It might be a dying art, but there is something so special about the handwritten letter.
I have saved so many over the years; some from friends, most from family.
None were more special than those from my Aunt Mary.
She was 6 years younger than my mother, her only sister. She was more devoted to the written word than anyone I knew.
She wrote constantly. She read everything.
It was a passion that started very young.
She was stricken with polio as a toddler, spent most of her childhood in a Shriner’s Hospital in Philadelphia, never attended a formal school.
Bright, curious, determined, with a few tutors, she was mostly self-taught.
Books opened doors to a rich, informed life.
Conversant in popular culture, a devoted fan of cinema, TV, modern and classic literature; she was also politically aware, passionately opinionated.
She was also a foodie, wine enthusiast, gourmet cook. Engaged a few times, but mostly single until age 70, she married a widower that she knew from her daily subway commute to a job at AT&T.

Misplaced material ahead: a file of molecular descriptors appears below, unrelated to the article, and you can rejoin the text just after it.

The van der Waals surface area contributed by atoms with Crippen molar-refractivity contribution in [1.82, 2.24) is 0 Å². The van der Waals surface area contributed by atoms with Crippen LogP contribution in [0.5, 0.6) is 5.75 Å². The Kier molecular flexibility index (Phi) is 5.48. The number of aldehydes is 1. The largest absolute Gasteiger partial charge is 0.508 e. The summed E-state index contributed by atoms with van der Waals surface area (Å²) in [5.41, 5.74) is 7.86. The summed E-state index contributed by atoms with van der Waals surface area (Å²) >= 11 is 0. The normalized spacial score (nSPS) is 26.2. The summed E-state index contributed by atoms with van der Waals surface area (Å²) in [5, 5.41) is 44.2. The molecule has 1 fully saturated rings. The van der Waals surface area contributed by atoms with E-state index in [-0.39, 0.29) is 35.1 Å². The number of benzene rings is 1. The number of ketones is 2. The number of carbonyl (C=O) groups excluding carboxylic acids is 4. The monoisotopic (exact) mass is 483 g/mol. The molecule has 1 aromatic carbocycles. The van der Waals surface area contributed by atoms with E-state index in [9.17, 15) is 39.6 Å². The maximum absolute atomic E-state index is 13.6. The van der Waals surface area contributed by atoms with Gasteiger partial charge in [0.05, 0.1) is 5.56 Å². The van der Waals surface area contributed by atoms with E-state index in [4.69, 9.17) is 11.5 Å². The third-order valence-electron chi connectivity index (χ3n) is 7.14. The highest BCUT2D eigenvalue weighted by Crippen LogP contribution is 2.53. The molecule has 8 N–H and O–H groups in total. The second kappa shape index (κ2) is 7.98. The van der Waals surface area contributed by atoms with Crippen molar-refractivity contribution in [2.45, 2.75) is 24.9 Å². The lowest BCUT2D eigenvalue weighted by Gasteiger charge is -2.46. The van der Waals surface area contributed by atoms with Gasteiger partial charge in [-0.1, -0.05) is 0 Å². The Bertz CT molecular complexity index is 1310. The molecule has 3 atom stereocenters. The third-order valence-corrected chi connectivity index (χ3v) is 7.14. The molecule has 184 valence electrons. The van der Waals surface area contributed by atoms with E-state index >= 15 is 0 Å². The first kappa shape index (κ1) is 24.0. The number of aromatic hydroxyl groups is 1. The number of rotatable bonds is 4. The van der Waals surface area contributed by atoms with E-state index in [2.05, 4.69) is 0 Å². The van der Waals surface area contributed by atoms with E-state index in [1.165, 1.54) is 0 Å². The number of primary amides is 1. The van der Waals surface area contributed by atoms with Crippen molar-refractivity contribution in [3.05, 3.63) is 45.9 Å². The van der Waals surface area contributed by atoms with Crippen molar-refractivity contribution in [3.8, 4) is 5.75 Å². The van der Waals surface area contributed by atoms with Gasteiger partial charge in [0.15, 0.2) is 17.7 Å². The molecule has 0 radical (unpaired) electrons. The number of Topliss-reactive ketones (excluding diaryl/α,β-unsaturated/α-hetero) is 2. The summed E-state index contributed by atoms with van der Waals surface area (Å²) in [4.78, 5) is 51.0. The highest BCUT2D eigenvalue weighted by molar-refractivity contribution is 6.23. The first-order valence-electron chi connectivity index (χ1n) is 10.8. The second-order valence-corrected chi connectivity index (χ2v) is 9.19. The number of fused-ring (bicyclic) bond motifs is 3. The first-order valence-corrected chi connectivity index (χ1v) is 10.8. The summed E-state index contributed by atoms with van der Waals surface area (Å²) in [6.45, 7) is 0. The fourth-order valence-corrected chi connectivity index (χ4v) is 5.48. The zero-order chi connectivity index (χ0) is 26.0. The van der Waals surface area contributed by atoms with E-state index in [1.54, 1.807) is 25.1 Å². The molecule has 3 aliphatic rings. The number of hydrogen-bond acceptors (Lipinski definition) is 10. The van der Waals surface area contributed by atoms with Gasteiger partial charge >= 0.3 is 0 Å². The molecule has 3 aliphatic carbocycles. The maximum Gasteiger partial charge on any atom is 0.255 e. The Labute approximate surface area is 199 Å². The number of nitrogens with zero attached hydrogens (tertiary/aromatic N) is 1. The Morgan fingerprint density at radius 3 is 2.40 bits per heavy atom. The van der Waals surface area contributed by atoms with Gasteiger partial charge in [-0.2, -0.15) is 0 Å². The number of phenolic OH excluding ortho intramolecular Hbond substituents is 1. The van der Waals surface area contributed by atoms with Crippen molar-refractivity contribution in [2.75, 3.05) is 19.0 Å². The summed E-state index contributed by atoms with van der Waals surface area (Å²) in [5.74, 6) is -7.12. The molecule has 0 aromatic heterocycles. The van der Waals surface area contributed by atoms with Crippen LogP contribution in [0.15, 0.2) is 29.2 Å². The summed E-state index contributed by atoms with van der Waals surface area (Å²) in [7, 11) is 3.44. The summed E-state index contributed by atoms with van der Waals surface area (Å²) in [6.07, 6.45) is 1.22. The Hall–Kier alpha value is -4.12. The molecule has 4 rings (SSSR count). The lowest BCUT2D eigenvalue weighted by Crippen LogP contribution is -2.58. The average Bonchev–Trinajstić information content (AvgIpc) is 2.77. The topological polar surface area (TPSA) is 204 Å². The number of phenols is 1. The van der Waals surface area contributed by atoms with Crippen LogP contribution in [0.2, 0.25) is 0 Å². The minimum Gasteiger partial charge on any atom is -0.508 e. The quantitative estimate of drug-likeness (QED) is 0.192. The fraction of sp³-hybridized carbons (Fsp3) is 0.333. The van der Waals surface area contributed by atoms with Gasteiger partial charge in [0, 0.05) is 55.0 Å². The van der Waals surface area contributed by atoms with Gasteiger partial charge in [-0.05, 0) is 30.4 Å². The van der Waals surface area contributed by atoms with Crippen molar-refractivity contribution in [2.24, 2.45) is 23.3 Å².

She and my mother exchanged handwritten letters every week for their entire life. When I left for college, she began writing to me.
Her letters were full of life philosophy, current events, advice, and the most vivid details of her not-so-ordinary life. They were special, I would often quote from them, to the point where friends would look forward to my trip to the dorm mailbox, asking if there was a letter from Aunt Mary.
For decades, we exchanged those letters. There were some gaps in time when life got a bit crazy for us both. Months, even years passed.
But oh, what a joy it was to start up the exchange once again.
I have hundreds of them. I hope to find a way to compile them one day. Maybe in that first published book, maybe just as a way to pass along some of her wisdom to the next generations.
She passed away in her sleep at age 80 in 2012.
Her joy of living, her love of family, her wisdom and her many words survive.